As a photojournalist, I take pains to blend in to a situation so as not to affect it, and allow it to unfold in front of me. It’s a 180 to all of a sudden try to draw attention to one's self in an effort to get more work.

We used to butt heads once in a while over the handling of your work — over things like cropping and placement. But we're totally cool now, right? Right?

You know what, I always thought we’d be boyz. I feel like there was just a three-beer discussion about women and Star Wars and the free press that we never had. I think we both wanted what we thought was best for the paper, though.

We cool.

Is it sometimes easier when you can go it alone — when you have total creative control over a project?

Sure, I mean my blog, for instance. You wouldn’t call it a "project," really, but it is a venue for pictures that would otherwise just sit on a disk somewhere. Sometimes the paper doesn’t have space, or the picture is a little um, experimental, we’ll say. Or it might not have anything to do with anything, It’s just something I see walking home from the assignment. It’s satisfying to have an outlet for that stuff that’s all me.

That said, I find it hard to get going on ideas if I’m not sure it will be published. I worry that I’ll just be wasting my subject’s time or I won’t be taken seriously if it’s just me with no organization behind me.

Flip that around — what do you like most about collaboration with others? What makes it worth risking that one person's vision may collide uncomfortably with another's?

I don’t get enough chances to work with other professionals. Like I said before, I’ve done some audio slideshows with Megan. That went well. She has good storytelling instincts and we seem to know what one another needs from a subject and don’t get in the way too much. Most of my professional associations are with other photographers, so there aren’t a lot of reasons for us to collab.

I know MedaStorm posts the projects from its workshops, and those are produced by a team of a half-dozen people. A sound person, someone to shoot video, someone shooting stills, an editor … they always come our very good and I’ve thought it would be exciting to do something like that, with a team.

What's your primary shooter, and what lens is always in your bag?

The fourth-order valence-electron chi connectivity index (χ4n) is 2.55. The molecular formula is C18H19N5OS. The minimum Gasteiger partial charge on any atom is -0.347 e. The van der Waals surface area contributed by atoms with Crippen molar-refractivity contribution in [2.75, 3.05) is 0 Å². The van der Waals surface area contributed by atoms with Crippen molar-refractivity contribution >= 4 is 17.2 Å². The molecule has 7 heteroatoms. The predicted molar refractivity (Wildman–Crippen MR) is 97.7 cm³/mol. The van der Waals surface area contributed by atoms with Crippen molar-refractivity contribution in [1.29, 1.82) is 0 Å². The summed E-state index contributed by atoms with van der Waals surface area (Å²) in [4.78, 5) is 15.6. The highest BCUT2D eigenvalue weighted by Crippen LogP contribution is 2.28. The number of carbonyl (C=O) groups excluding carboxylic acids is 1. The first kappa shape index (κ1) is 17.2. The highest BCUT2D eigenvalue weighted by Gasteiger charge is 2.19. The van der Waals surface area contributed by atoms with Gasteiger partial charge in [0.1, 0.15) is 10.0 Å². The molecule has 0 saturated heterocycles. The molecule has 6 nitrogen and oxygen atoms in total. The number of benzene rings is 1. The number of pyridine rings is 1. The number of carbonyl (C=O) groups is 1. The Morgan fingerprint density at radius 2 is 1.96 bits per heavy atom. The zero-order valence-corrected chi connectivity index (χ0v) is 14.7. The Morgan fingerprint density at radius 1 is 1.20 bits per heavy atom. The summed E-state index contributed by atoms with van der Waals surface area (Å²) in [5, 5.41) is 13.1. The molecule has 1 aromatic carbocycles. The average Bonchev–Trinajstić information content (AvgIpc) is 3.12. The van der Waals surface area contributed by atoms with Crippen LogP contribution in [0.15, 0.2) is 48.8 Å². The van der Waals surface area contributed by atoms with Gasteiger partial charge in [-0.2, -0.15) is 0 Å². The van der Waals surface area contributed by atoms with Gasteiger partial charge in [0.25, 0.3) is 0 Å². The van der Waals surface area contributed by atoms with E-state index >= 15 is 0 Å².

I have a Canon 40D. I shot a wedding in trade for it. I’m not too much of a gearhead. I look at it like: There’s always going to be something else, bigger, faster to spend your money on. If you aren’t careful, cameras can distract you from the important thing in photography. They’re all the same anyway.

Good glass is a little more important. The lens I’ve really made my workhorse is a 30mm. On my camera, it ends up being just about what the human eye sees. Neither wide nor telephoto. If a person is too loose in my frame, I need to walk up to them. There’s something pure about that. It can be limiting, but that’s good. It's limitations (that) force you to be more creative.


Who's your photo-hero? Whose work makes you just think, "Wow, I don't have any clue what I'm doing; this is what it's about?"

OK, wow, remember at the end of High Fidelity when the writer asks John Cusack what his favorite record is and he’s like, "Depends: in a car, at home, in a club?"

I mean Henri Cartier-Bresson was the guy. Obviously. But let me see if I can give you a quick thing here.

Sebastiao Salgado might be my favorite (non-Henri Cartier-Bresson) photographer. I wish I knew more about W. Gene Smith's work. The FSA pictures always got me. I guess for contemporary working guys I’d say Christopher Morris and Ben Lowy from VII do really interesting stuff. Scott Strazzante' blog is a daily must-read. He’s an expert at what he does, but more than that, he's just got a good attitude. I wish I was more like that. Justin Mott, who works in Southeast Asia, knows what he’s doing. There is a wedding photographer named Rupert Whiteley who’s really taught me a lot lately. Besides that … John Friedah at the Providence Journal is a lot better than me.

A team of ninjas just showed up to steal all of your photo equipment. They'll give it back in six months, unharmed, so long as you promise to focus all of that time on one other passion. And you don't want to mess with these guys, because they're frickin' ninjas. What do you spend your time doing?

Maybe become a ninja myself so that this type of thing wouldn’t happen to me anymore would be the smart thing to do. But besides that … learn autobody, I guess. I love cars. I think that it matters what you drive. I think it’s an outward expression of people's personalities and values in a lot of cases. I wish I had a cool car with brake vents and hood scoops and a roll cage and numbers on the side. Yeah, maybe I’d learn how to pimp rides out if I had to do something else.

If you could teach every non-photographer on the planet just one thing about photography, what would it be?

I guess I wish people knew the time and energy that goes into it, and that it is a craft. It seems like the question I’m asked the most is, what kind of camera do I have, so maybe I would like people to know that none of that matters (Editor's note: Our bad). Light and practice, curiosity and empathy, those things matter.

Interview by Louis C. Hochman. All images are by Ryan T. Conaty except the portrait of Conaty, which Hochman took sometime around 2006, quite accidentally doing a nice job of it.

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Comment by Brian Hogue on April 12, 2010 at 11:07am
ryan, your work for us was always great and the picture of you with Nirope still hangs in the abandoned second floor, a testament to your rightful place in the furniture industry.